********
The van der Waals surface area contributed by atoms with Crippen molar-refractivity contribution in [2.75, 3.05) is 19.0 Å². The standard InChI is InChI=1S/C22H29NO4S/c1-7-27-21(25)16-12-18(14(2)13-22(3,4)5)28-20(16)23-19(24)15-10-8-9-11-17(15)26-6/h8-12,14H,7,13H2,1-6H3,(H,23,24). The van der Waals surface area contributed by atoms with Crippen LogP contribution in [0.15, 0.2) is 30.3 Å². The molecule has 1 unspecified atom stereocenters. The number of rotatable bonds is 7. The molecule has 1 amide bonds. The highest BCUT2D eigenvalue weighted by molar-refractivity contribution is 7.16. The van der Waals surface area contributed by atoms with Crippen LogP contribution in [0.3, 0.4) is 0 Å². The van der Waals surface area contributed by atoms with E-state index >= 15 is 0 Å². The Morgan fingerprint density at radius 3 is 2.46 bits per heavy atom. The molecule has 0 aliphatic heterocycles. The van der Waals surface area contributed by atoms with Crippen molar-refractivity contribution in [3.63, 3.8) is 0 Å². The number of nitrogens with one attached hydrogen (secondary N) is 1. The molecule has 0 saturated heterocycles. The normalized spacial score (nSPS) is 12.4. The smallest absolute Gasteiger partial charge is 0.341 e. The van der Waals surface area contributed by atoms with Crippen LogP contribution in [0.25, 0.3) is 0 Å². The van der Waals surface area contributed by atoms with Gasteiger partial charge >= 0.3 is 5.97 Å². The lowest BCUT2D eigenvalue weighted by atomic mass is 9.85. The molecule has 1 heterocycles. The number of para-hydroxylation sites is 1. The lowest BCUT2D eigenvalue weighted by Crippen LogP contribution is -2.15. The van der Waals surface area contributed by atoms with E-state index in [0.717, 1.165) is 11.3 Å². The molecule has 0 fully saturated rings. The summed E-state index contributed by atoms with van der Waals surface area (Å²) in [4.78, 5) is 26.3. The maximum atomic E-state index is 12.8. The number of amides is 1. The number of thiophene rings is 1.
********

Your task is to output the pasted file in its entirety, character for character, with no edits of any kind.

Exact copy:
The van der Waals surface area contributed by atoms with Crippen molar-refractivity contribution in [2.75, 3.05) is 19.0 Å². The standard InChI is InChI=1S/C22H29NO4S/c1-7-27-21(25)16-12-18(14(2)13-22(3,4)5)28-20(16)23-19(24)15-10-8-9-11-17(15)26-6/h8-12,14H,7,13H2,1-6H3,(H,23,24). The van der Waals surface area contributed by atoms with Crippen LogP contribution in [0.15, 0.2) is 30.3 Å². The molecule has 1 unspecified atom stereocenters. The number of rotatable bonds is 7. The molecule has 1 amide bonds. The highest BCUT2D eigenvalue weighted by molar-refractivity contribution is 7.16. The van der Waals surface area contributed by atoms with Crippen LogP contribution in [0.3, 0.4) is 0 Å². The van der Waals surface area contributed by atoms with E-state index >= 15 is 0 Å². The Morgan fingerprint density at radius 3 is 2.46 bits per heavy atom. The molecule has 0 aliphatic heterocycles. The van der Waals surface area contributed by atoms with Crippen molar-refractivity contribution in [3.63, 3.8) is 0 Å². The number of nitrogens with one attached hydrogen (secondary N) is 1. The molecule has 0 saturated heterocycles. The normalized spacial score (nSPS) is 12.4. The smallest absolute Gasteiger partial charge is 0.341 e. The van der Waals surface area contributed by atoms with Crippen LogP contribution in [0.25, 0.3) is 0 Å². The van der Waals surface area contributed by atoms with Gasteiger partial charge >= 0.3 is 5.97 Å². The lowest BCUT2D eigenvalue weighted by atomic mass is 9.85. The molecule has 1 heterocycles. The number of para-hydroxylation sites is 1. The lowest BCUT2D eigenvalue weighted by Crippen LogP contribution is -2.15. The van der Waals surface area contributed by atoms with E-state index in [0.717, 1.165) is 11.3 Å². The molecule has 0 fully saturated rings. The summed E-state index contributed by atoms with van der Waals surface area (Å²) in [4.78, 5) is 26.3. The maximum atomic E-state index is 12.8. The number of amides is 1. The number of thiophene rings is 1.